Today is the grand finale of the Mega Regional Marathon, Indian Food Odyssey and I am very happy to end it on the sweet note. It also happens to be my 400th post on the blog and here is an authentic Bengali sweet for all my readers. This month had been so busy with so much last minute preparations, writing, drafting and learning. I would like to thank Srivalli, the master mind behind this for giving me the opportunity to learn so much about my own country. I can now absolutely say that India is united by the cuisines of different states. So many similarities between cuisines and it was a delight to learn.
Coming to the last state (alphabetically), West Bengal is a state in the Eastern India. It is bordered by Bangladesh, Nepal, Bhutan, Odisha, Jharkhand, Bihar, Sikkim and Assam. The capital of the state is Kolkata.
Rice and fish are the traditional favorite food of Bengali people. There is a saying that goes with it saying that ‘fish and rice make a Bengali’. Desserts (specifically Sweets) play a very big role in their meal. Milk based sweets are very famous and my family would do anything for a Bengali sweet! That is one of the reasons why I decided to make Kala jamun for the state.
Kala jamun and Gulab jamun are cousins. Gulab jamuns are light golden in color and smaller in size. Kala Jamun is very dark, almost black (as the name says, Kala means black) and is made with paneer (Indian cottage cheese) and Khoa (Milk solids). I have made it with store bought paneer and khoa and it was very quick to make. I had to use a bit of milk (about 3 tbsp) to bring the paneer and khoa together to form dough, but if using homemade paneer and khoa, the moisture content would be high and hence would be sufficient to bind them together.
I also made the inside a slightly different color of the eye catching effect, but that step is totally optional. I had referred to few different web pages and boos to help me shape the kala jamuns. I also double fried the jamuns to help them get cooked all the way inside and also to ensure that nice dark color on the top.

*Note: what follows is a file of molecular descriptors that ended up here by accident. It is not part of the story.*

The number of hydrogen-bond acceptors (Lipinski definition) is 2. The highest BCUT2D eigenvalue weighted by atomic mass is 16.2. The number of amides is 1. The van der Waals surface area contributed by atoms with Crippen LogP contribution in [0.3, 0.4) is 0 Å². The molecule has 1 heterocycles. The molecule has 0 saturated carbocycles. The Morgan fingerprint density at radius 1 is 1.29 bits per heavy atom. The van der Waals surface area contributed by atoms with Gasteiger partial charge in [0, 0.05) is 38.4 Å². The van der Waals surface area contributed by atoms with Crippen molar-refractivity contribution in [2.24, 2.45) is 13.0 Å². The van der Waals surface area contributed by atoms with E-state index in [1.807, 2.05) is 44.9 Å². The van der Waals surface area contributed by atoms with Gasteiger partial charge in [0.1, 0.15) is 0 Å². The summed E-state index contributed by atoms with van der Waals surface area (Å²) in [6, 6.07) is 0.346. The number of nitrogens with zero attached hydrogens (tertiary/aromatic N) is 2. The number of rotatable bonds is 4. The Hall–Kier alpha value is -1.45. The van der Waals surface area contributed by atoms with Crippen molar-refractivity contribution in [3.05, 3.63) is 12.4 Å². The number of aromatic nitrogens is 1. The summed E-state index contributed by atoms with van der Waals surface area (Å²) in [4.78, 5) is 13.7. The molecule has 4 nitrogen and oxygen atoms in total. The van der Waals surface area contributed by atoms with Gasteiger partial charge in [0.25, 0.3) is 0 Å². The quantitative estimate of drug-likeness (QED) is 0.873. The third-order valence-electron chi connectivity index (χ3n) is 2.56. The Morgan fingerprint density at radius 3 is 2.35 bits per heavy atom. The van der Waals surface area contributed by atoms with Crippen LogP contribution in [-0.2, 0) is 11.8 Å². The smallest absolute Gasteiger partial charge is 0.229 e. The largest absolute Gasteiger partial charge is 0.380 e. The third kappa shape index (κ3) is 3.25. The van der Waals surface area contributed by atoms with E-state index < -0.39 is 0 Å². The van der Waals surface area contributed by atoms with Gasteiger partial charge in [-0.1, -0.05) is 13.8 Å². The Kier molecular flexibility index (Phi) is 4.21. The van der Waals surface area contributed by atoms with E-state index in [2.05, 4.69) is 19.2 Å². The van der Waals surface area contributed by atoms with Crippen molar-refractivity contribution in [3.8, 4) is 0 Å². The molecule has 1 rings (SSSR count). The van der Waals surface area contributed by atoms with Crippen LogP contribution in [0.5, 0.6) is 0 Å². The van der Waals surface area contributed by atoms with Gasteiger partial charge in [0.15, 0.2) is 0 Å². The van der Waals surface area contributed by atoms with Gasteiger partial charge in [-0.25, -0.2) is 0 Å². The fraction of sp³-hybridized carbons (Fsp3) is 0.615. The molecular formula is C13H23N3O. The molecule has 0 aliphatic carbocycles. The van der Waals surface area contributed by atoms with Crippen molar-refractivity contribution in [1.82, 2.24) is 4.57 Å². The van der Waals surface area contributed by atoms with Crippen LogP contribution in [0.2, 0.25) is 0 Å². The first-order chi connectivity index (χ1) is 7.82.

Preparation time – 15 minutes
Cooking time – 30 minutes
Difficulty level – medium
Ingredients – (Makes 10 large jamuns)
- Khoa / Khoya – 1 cup (I bought store bought one)
- Paneer – ½ cup (store bought)
- Maida / APF – 3 tbsp
- Salt – a pinch
- Baking soda – a pinch
- Food color (any color) – a drop or a pinch (optional)
- Sugar – 1 tsp
- Milk (warm) – 2/3 tbsp
- Oil – for deep frying
- Desiccated coconut – for garnish (optional)
- Sugar – 2 cups
- Water – 1 ½ cups
- Cardamom powder – ½ tsp
- Grate the paneer and the khoa and add maida, salt, baking soda and sugar to it. Mix it well using your hands and add about a tablespoon at a time to bring everything together. Knead until you get soft pliable dough. Add more milk if needed. My khoa was on the drier side and I needed about 3 tablespoon of milk.
- Cover with a wet cloth and keep it aside for about 10 minutes.
- Divide the dough into 1/3rd and 2/3rd. To the small portion of the dough, add the food coloring and mix well.
- Divide both the dough into 10 equal parts and roll it into smooth balls.
- Flatten the large ball and place the small, colored ball inside and then close it up and seal the top and then roll it again to form smooth ball. This step is optional. If not using food coloring, just use the entire dough to make plain jamuns. In that case you will get about 15 large Jamuns.
- Do the same with all the dough.
- Heat oil in a pan for deep frying. When the oil heats up, reduce the heat to low and then drop the shaped jamuns inside and fry until golden brown. Remove the jamuns out and drain them on a paper towel. Repeat the same with the rest. Do not add too many jamuns at the same time to fry. Drop only 2 or 3 at once.
- Once you have fried everything to golden brown, drop them again in the oil (starting with the ones that have cooled down) and fry until almost black in color. Double frying ensures that the jamuns are cooked all the way inside and also achieves the crispy exterior.
- Repeat with the remaining jamuns and then drain them all.
- Meantime, in a wide pan, add the sugar and water and bring it to a boil. Mix well to make sure that the sugar has dissolved entirely. Boil it in low/medium flame until the syrup is sticky when touched. Add the cardamom powder and turn off the flame.
- Drop the fried Kala jamuns into the warm sugar syrup and let it soak for at least 3 hours. It takes longer than regular gulab jamuns to soak because of its texture, so ensure that you allow enough soaking time.
- Garnish with desiccated coconut and enjoy!